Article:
NEW ORLEANS — As settlement talks continued Sunday on the eve of a trial against BP stemming from the 2010 explosion of a drilling rig in the Gulf of Mexico, the details of an offer by federal and state officials to the oil company started to emerge.
The plan, worth a total of $16 billion, would limit the fines paid by BP under the Clean Water Act to $6 billion, a proposal that could help reduce its tax liability, said one person briefed on the plan who spoke on the condition of anonymity.
BP would also pay $9 billion in penalties to cover damages to natural resources as well as the cost of restoration, that source said. The remaining $1 billion would be set aside in a fund that could be tapped if unanticipated environmental damages related to the spill developed.
No one at BP, the Justice Department, or the states involved has commented on any settlement proposal, but several lawyers briefed on the negotiations said that a $16 billion proposal had been made. The affected states are Alabama, Florida, Louisiana, Mississippi, and Texas, although only Alabama and Louisiana are participating in the trial.
Even if settlement talks slow or stall, the proposal represents a big breakthrough for several reasons, lawyers briefed on the talks said. For one thing, it represents the first time that Louisiana, which was hardest hit by the spill and would receive the largest payout of any state from a settlement, has participated in an offer.
In addition, the proposal signals the first agreement between states and the federal government on two other crucial issues: a rough plan for how the states would divide any settlement money, and how the settlement would balance fines and penalties against BP.
In any deal, BP would want to pay penalties as opposed to fines, because penalty payments, like those that cover damages to natural resources, are tax-deductible, while payments for fines, such as for Clean Water Act violations, are not.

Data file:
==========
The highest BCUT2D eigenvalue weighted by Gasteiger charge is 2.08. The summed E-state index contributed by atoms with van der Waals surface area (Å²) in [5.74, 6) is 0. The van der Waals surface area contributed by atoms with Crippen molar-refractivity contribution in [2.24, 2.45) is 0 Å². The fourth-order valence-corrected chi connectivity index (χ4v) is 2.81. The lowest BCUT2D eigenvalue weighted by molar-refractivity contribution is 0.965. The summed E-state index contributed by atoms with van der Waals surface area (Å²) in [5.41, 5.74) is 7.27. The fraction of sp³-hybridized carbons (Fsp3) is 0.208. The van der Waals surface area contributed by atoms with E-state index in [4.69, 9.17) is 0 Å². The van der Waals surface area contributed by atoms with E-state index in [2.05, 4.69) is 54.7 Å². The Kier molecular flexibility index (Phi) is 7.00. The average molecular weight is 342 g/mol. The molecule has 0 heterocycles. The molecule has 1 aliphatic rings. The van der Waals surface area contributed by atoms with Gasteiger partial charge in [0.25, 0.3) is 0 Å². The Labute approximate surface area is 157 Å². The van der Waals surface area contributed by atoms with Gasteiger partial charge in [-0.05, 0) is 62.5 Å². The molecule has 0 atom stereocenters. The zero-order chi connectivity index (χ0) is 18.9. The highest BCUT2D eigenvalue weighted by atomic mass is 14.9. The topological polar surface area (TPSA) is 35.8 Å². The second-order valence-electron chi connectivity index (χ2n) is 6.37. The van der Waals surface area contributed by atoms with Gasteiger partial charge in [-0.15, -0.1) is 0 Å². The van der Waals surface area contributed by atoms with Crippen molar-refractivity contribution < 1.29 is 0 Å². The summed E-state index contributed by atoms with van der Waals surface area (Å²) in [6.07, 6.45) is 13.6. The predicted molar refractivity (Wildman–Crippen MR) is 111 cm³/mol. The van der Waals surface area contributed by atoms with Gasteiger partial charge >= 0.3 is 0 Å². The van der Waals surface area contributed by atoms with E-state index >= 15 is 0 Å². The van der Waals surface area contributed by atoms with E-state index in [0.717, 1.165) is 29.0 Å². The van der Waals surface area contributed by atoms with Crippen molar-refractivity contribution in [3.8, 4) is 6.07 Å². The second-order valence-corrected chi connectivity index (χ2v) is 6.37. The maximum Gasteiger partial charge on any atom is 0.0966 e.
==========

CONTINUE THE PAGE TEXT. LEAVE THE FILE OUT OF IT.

All parties said they were prepared to go to trial. On Sunday evening, it appeared that opening arguments would proceed, though Judge Carl J. Barbier of US District Court in New Orleans could delay them if the parties in the case told him that settlement talks were progressing.
The first phase of the trial, expected to last three months, will determine whether BP or its contractors were grossly negligent in causing the accident, which killed 11 workers and soiled hundreds of miles of beaches from Louisiana to Florida. The accident occurred when a drilling rig leased by BP, the Deepwater Horizon, exploded, causing an estimated 4 million barrels of oil to spill.
If Barbier were to find BP grossly negligent, the company could face fines of up to $17.6 billion under the Clean Water Act. If the company and its contractors were found to have acted negligently, a less-severe standard, the per-barrel fines would be only one-quarter of that, or about $4 billion.
The higher fine would require that Barbier agree with the United States that 4 million barrels of oil spilled. BP says the estimate is exaggerated.
In time, the company will also be assessed penalties under a separate federal statute, for environmental damages and remediation costs. Estimates of those penalties range widely, from $5 billion to $20 billion, with some projections estimating current costs and higher ones reflecting potential future effects on the Gulf, lawyers said.